Purveyor of Pleasure

Pleasure is my business, my life, my joy, my purpose.

Tag: a long time coming

Eight Hours

Sitting and watching the minutes tick away until it is 8 hours to my surgery (or at least, the start time they’ve given me), when I’m no longer allowed to eat. I am wondering how much I’ll be able to sleep tonight, given my level of anxious anticipation of the event.

A brief aside, though, I installed a fancy new bidet toilet seat today, which will be of great help to me while I am unable to use my arms. It will also be of great help to me in life, because bidets are rad and I have wanted one for a long time. This is as good of an excuse as any! Those of you who are coming over to help, visit, or drop off a meal will be welcome to try it, or at least marvel at it, or ignore it, idk, you do what you want!

I’m certainly scared. The level of certainty around this that came after the pre-op appointment has melted a little bit in the last few hours and all those questions I posted about previously are back in my head. I kind of anticipated this, and also was hoping to avoid it.

As the time creeps slowly onward and I get closer and closer to surgery time, my thoughts are thinking of aesthetics. At the Community Queerituality meeting I attended this evening we discussed a lot of things, including queer aesthetics. Some of the things cited by the facilitator as queer aesthetics were brightly colored hair, piercings, and an undercut, all of which I sport on the daily. My response to this had me contemplating aloud the ways those aspects of my appearance had been constants over the last sixteen plus years and came from other countercultures I have been part of, not initially markings (to me) of my queerness, but certainly of some kind of alternative social affiliation. I also shared about my strong desire for many years to be seen as queer while I was trying really hard to be cis. Definitely these aspects of my appearance are markers of difference, but not inherently (to me) of queerness.

In typical post-sharing-in-a-group anxiety, my brain is going over the things I said in that context and the responses I got. Another participant, not long after I spoke, mentioned disliking the idea that queerness had any particular aesthetic, and I’m not sure if it’s my anxiety that is telling me they were addressing what I had said directly, meaning I hadn’t quite explained what I was trying to say adequately, or if they were riffing off of the topic itself. I agree with them, ultimately, but this is part of the basis for what is coming up in me tonight. The hook that the transphobia is able to get in through, maybe.

The questions swimming around my brain are about aesthetics. This is a procedure that is designed to change my aesthetics, designed to change my outward physical appearance. It is different than a purely aesthetic surgery, however, because it is a trans surgery, because it is about gender confirmation, and yet it is still about aesthetics in the sense it is about what we can perceive and about beauty and reality. It is about what other people will see when they look at me, and what I will see and feel when I am with myself. It is about sensation and senses and perception and we may talk about these things as being superficial, but they really aren’t, they’re about how we experience the world and manifest reality.

Writing this out has been useful for those thoughts so freely floating around. I have never disliked having a large chest, exactly, though it hasn’t felt like mine or part of me in a while. Certainly it has been both inconvenient and wonderful at times. When I was younger and striving/trying/pretending to be cis, I placed a lot of emphasis on my chest and the way it looked in clothing. I was proud of my fat hourglass figure. I hung a lot of my own self-worth and self-esteem on being sexually desirable, and my chest was always a part of that. It was rarely for me, but as a symbol or indicator of something. It took me a long time to unpack that for myself, part of those two plus years of talking and thinking and feeling into this surgery as an option for me was really investigating where my desires were coming from. I’ve said for a long time that my ideal form is as a shapeshifter, being able to play with my form however I like. I’m sure most of us would choose that, if given the option, but not all of us would play with the same aspects of our form.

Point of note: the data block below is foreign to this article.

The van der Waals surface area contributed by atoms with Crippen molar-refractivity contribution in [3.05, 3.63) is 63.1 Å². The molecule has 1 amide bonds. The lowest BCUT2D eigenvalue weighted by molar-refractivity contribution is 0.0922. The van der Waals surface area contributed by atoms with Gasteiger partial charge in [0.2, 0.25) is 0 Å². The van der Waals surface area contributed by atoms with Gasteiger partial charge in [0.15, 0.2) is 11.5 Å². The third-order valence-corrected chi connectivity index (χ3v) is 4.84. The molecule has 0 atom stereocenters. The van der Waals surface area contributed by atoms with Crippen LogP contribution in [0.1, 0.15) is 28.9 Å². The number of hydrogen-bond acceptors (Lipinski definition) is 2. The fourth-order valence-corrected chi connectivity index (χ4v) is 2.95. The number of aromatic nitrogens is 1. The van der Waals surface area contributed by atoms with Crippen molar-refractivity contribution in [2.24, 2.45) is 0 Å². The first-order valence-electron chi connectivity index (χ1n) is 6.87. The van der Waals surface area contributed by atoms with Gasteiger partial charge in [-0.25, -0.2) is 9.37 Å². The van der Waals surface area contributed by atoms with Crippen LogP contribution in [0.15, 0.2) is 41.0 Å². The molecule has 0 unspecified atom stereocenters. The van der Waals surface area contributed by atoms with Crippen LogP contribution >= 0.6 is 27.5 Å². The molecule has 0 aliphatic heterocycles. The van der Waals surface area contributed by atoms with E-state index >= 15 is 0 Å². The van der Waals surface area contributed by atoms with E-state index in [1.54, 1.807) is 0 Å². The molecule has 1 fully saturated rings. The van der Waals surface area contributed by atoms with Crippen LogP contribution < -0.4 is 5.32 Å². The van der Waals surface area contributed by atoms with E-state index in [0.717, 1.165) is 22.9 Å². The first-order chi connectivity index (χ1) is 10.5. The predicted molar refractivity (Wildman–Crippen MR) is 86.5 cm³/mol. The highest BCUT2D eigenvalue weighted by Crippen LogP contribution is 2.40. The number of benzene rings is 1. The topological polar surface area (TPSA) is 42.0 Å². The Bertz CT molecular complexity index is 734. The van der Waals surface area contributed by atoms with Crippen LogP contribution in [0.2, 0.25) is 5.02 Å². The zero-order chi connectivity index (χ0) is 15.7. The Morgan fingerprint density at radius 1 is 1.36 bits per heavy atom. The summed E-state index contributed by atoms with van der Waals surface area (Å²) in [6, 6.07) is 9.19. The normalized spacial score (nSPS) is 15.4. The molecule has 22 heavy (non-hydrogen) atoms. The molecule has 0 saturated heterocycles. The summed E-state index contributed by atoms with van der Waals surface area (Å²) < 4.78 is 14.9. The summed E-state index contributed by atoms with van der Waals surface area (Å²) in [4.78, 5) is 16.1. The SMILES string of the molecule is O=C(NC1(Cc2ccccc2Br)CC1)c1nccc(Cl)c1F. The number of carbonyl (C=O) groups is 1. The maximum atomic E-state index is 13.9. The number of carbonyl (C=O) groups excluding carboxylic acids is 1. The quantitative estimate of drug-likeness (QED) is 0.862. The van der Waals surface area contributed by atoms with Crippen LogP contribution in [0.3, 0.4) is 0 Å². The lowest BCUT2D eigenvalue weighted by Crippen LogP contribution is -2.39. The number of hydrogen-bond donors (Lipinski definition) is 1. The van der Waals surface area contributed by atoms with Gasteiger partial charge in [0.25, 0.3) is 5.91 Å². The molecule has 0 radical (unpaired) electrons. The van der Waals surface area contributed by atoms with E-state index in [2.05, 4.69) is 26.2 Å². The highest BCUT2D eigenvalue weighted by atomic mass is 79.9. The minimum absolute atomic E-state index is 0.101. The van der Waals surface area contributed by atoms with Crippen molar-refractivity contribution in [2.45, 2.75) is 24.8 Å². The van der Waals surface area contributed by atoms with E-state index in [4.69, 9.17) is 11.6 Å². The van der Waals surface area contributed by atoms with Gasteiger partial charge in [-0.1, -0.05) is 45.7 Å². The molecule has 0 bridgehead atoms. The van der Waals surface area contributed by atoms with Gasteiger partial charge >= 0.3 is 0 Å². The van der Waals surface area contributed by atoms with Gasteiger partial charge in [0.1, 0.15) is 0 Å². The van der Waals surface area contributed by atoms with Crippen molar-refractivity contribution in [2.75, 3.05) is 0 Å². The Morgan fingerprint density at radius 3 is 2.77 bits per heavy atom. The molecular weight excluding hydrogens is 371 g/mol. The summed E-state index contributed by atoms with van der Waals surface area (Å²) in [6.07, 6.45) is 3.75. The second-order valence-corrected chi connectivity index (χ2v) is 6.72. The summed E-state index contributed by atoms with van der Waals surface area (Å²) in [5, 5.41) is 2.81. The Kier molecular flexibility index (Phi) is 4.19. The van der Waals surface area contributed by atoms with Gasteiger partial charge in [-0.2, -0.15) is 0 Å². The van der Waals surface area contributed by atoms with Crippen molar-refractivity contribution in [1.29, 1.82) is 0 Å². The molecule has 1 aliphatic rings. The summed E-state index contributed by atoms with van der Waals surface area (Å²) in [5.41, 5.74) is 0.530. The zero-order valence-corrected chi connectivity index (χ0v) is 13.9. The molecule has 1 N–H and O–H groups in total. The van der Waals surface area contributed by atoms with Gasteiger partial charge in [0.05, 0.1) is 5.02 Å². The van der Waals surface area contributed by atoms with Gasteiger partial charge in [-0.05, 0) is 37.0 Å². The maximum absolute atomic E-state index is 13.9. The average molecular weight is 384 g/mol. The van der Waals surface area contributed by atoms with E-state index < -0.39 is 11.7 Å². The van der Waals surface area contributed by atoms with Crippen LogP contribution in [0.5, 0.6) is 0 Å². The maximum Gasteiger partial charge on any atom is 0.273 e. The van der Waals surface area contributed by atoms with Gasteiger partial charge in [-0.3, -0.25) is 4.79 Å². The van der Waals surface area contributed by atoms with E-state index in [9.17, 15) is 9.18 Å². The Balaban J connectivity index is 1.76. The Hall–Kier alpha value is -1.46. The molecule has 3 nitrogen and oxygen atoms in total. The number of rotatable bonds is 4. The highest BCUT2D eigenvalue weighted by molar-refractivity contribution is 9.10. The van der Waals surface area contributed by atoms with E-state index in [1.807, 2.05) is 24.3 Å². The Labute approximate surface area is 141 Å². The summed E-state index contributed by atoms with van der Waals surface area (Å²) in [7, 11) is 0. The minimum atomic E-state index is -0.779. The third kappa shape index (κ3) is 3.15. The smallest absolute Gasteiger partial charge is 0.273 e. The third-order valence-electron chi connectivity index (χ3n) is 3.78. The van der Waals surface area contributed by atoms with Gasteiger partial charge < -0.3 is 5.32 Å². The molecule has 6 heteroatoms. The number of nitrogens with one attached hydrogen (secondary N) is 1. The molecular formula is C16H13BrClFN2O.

There is a declaration in this action as well. I am claiming ownership of my body and my ability to declare who I am. I have had other body mods that have functioned as me claiming my body as my own, both in the form of piercings and tattoos, and in some ways this is the same, but in other ways it is completely different. I don’t entirely understand gender, honestly. I don’t think anyone does. My experience of it is something innate, something sacred, something that can also be fluid and changeable. I have been worried that my desire for this has more to do with expectations of what being trans looks like in an AFAB body, or because of the trans narrative that says this is what I should want. I am afraid of a lot of things, but that is a big one.

The more I think about it, write about it right now, and really feel into my body, the more I know my body is done with having this large chest. That’s kind of as much as I can know right now. I am supposed to have this experience, for whatever reason, maybe including because it is part of the dominant trans narrative. But this is not for superficial reasons. This is not for fitting in reasons. I think this is the important part, what was bugging me about the exchange earlier. My appearance has never been intended to fit into any particular sub- or counter-culture, even if it does or has. I am always, before anything else, wearing what I want to wear and looking how I want to look. This is, of course, influenced by cultures of various kinds, but it has to do with what aesthetics please me the most. I am forever trying to figure out how I can be comfortable with the person staring back at me in the mirror. That is the most important factor in all of this for me. The change that surgery marks is both big and not big in this sense. It will change everything and nothing all at once.